It keeps coming to my attention - probably because I have a healthcare column on one of my news feeds - that it is really important to eat right and exercise regularly. Actually what keeps coming to my attention is that Bad Things are going to happen if I don't do a better job on this.
The specifics on what constitutes Bad Things will vary for everybody but for me, my genetic history, my next-up-generation's current situations (aka the portal to my own future), and yet another round of having crippled myself with overdoing it on the walking front (surely I am at least 30 years too young for this???) they are
And the terrible truth is - knitting is sedentary. Even if you can walk while knitting, and I can, you are not going to be going at anything like a good clip.
So today, since I have no knitting to show you owing to a certain pressure to sew things instead, let's look at a few ideas for working a little healthy food and fitness into an average knitting day.
DISCLAIMER: I am not a fitness professional and you should talk to your doctor before starting any new fitness program. Also, don't eat stuff just because I say it's worth a try, especially if you have an allergy or medical condition. Not that any of you guys would, but, you know.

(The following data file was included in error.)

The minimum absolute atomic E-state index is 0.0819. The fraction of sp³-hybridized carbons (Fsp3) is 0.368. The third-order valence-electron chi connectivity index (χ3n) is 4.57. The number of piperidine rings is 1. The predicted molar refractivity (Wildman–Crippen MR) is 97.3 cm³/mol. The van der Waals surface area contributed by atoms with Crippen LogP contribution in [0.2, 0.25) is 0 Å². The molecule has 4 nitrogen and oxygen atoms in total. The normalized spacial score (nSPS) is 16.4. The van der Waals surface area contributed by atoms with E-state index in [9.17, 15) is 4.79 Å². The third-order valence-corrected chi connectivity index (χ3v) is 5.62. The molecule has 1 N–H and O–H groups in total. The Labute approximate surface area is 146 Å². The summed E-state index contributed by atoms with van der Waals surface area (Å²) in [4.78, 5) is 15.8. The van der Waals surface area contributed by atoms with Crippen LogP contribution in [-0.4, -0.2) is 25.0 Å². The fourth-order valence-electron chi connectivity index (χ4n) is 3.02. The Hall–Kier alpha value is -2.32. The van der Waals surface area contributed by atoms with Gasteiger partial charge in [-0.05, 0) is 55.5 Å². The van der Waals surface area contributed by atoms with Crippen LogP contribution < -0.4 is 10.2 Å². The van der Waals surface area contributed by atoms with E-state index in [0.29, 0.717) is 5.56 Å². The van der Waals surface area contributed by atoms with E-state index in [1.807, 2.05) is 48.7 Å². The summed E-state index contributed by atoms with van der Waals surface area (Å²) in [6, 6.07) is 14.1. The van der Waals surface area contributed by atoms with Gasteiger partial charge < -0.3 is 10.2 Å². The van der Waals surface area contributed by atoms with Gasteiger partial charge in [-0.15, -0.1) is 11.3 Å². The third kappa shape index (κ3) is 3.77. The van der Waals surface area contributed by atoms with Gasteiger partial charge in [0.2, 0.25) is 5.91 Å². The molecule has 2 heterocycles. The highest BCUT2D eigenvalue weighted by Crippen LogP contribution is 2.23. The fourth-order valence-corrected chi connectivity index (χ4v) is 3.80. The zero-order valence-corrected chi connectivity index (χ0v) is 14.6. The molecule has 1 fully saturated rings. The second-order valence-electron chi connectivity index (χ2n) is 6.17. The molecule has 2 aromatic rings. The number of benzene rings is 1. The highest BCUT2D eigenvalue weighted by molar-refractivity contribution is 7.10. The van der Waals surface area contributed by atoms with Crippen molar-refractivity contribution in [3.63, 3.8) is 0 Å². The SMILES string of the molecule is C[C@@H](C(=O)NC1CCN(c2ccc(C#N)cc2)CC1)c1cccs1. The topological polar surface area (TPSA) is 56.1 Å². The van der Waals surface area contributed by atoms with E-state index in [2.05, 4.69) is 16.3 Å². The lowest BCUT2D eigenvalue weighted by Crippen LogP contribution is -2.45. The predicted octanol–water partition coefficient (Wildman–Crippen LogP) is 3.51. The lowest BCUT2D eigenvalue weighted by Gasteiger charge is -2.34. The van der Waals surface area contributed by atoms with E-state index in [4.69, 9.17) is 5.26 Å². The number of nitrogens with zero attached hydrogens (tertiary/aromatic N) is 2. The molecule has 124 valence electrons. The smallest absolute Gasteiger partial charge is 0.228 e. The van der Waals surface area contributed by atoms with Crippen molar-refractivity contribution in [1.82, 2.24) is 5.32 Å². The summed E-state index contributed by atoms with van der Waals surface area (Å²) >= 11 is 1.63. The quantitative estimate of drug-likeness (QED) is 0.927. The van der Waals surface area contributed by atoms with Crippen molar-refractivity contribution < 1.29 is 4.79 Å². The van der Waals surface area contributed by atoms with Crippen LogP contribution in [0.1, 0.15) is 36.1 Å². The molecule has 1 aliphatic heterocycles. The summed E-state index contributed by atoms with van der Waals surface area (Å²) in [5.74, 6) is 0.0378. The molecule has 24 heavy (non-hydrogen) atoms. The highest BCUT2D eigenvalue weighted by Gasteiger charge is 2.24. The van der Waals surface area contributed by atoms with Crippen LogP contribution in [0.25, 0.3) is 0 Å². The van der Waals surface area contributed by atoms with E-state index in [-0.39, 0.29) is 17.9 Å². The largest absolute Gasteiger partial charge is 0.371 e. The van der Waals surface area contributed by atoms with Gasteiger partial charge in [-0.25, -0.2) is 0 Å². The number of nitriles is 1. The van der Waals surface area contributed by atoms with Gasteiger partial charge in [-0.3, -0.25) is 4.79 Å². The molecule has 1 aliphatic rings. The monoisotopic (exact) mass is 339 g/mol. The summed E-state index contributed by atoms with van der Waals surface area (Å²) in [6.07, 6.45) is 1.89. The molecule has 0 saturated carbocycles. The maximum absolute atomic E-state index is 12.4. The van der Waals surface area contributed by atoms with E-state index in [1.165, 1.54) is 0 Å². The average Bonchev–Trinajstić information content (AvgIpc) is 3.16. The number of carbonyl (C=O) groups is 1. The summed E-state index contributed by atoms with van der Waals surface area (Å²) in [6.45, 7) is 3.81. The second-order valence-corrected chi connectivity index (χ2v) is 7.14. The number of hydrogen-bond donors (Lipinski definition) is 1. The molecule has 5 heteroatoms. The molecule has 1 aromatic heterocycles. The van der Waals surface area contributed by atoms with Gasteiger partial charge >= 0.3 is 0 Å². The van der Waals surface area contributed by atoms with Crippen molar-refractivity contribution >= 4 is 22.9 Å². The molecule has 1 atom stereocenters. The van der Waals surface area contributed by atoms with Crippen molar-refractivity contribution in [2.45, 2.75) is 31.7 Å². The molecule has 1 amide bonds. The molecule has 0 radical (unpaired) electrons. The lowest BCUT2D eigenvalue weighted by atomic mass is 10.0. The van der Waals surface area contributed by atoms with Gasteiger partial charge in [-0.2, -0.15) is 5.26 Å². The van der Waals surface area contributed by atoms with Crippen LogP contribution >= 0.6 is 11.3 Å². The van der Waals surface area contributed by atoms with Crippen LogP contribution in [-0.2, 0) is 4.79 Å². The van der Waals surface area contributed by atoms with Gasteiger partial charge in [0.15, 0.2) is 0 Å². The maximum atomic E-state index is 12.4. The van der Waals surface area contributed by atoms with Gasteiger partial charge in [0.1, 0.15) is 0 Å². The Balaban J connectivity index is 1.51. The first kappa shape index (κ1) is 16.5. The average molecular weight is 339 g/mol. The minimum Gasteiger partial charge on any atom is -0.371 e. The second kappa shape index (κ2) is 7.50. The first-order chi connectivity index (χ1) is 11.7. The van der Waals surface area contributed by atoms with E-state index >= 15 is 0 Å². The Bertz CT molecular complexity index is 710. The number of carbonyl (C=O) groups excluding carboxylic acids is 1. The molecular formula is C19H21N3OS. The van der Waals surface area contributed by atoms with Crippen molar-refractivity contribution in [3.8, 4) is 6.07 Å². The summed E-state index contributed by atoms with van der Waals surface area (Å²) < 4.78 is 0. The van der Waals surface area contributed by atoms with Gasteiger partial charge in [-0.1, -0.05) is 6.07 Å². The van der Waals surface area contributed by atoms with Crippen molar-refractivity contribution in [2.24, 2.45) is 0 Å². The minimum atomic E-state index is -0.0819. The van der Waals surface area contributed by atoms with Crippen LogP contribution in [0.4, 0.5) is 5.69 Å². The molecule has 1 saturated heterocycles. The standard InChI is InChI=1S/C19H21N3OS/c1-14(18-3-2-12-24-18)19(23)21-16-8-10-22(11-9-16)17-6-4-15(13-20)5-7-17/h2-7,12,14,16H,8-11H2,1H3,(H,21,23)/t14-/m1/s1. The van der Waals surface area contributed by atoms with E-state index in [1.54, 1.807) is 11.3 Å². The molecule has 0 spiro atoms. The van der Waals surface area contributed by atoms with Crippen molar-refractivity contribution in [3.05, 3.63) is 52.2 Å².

Increase movement during knitting-related activities
Hunt for missing yarn, while flailing arms as much as possible (try 'despair', 'hurray', or 'stop the avalanche flowing down from the top shelf'.)
When yarn rolls away, take it as a sign you should get up and retrieve it, rather than tugging a little harder for each stitch.
Wind yarn from the skein using two chairs as swift, while pacing around said chairs.
Stop knitting every half hour to a/ do some knee bends, b/ stretch, or c/ make a fresh pot of tea.
If c/ do embarrassing dance moves while waiting for water to boil (blushing may burn more calories - stands to reason, doesn't it?)
When taking pictures of finished objects outside, pause for a moment to a/ sweep, b/ rake, or c/ stamp down the lumps of sod the raccoons left up while hunting for whatever raccoons hunt for at 3am outside your window.
If c/, commiserate with other knitters who also live with marauding raccoons. After all, without them, how would we get in our stamping exercises?
Things to safely consume while knitting
A glass of water every hour or so (bonus: increased racing opportunities as nature calls, hopefully not during a critical cable maneuver)
Small quantities of unsalted nuts
Dried seaweed (or would the crumbs work into the work in progress?)
(philosophical digression: would you get a sea-celly yarn if they did?)
Things to definitely not consume while actually knitting
Melting chocolate (smarties and/or m&ms are okay, except potentially with your hips.)
Orange or grapefruit segments, unless your name is not Mary McClumsyFingers
Handfuls of honey, esp. if your name is Winnie the Pooh
Brussels sprouts (either because you hate them, or want to give the honour and ceremony they deserve; I am in the latter camp.)
Rice cakes (srsly, soooo crumbly.)
Alternatively, you could try what I've been doing lately:
Get all your chores and other stuff done before you sit down to knit in the first place.
(but then you wouldn't have any pictures of a finished shawl or socks to show off. tradeoffs... always tradeoffs...)